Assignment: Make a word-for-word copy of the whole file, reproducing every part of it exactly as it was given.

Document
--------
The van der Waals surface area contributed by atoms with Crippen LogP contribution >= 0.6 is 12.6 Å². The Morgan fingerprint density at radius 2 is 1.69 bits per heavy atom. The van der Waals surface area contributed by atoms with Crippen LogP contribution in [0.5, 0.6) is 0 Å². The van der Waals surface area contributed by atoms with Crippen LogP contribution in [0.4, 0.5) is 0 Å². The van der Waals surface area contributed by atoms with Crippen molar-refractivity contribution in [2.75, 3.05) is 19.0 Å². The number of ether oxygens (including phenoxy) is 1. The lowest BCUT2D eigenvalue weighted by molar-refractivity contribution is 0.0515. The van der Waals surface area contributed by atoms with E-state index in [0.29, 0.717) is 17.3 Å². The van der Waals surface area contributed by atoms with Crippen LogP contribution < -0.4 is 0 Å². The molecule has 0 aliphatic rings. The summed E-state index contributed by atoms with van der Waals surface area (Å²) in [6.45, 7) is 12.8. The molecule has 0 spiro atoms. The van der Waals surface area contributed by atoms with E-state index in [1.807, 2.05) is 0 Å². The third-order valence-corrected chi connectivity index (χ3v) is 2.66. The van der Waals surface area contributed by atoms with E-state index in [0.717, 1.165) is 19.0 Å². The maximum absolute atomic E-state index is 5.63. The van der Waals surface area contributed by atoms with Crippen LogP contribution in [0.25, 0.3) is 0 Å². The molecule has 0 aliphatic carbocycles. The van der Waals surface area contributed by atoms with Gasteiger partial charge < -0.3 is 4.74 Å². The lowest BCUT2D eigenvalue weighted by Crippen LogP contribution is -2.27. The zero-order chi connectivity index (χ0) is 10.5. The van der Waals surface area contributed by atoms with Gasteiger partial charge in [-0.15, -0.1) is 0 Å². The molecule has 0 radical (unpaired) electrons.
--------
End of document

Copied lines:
The van der Waals surface area contributed by atoms with Crippen LogP contribution >= 0.6 is 12.6 Å². The Morgan fingerprint density at radius 2 is 1.69 bits per heavy atom. The van der Waals surface area contributed by atoms with Crippen LogP contribution in [0.5, 0.6) is 0 Å². The van der Waals surface area contributed by atoms with Crippen LogP contribution in [0.4, 0.5) is 0 Å². The van der Waals surface area contributed by atoms with Crippen molar-refractivity contribution in [2.75, 3.05) is 19.0 Å². The number of ether oxygens (including phenoxy) is 1. The lowest BCUT2D eigenvalue weighted by molar-refractivity contribution is 0.0515. The van der Waals surface area contributed by atoms with E-state index in [0.29, 0.717) is 17.3 Å². The van der Waals surface area contributed by atoms with Crippen LogP contribution < -0.4 is 0 Å². The molecule has 0 aliphatic rings. The summed E-state index contributed by atoms with van der Waals surface area (Å²) in [6.45, 7) is 12.8. The molecule has 0 spiro atoms. The van der Waals surface area contributed by atoms with E-state index in [1.807, 2.05) is 0 Å². The third-order valence-corrected chi connectivity index (χ3v) is 2.66. The van der Waals surface area contributed by atoms with E-state index in [0.717, 1.165) is 19.0 Å². The maximum absolute atomic E-state index is 5.63. The van der Waals surface area contributed by atoms with Crippen LogP contribution in [0.25, 0.3) is 0 Å². The molecule has 0 aliphatic carbocycles. The van der Waals surface area contributed by atoms with Gasteiger partial charge < -0.3 is 4.74 Å². The lowest BCUT2D eigenvalue weighted by Crippen LogP contribution is -2.27. The zero-order chi connectivity index (χ0) is 10.5. The van der Waals surface area contributed by atoms with Gasteiger partial charge in [-0.15, -0.1) is 0 Å². The molecule has 0 radical (unpaired) electrons.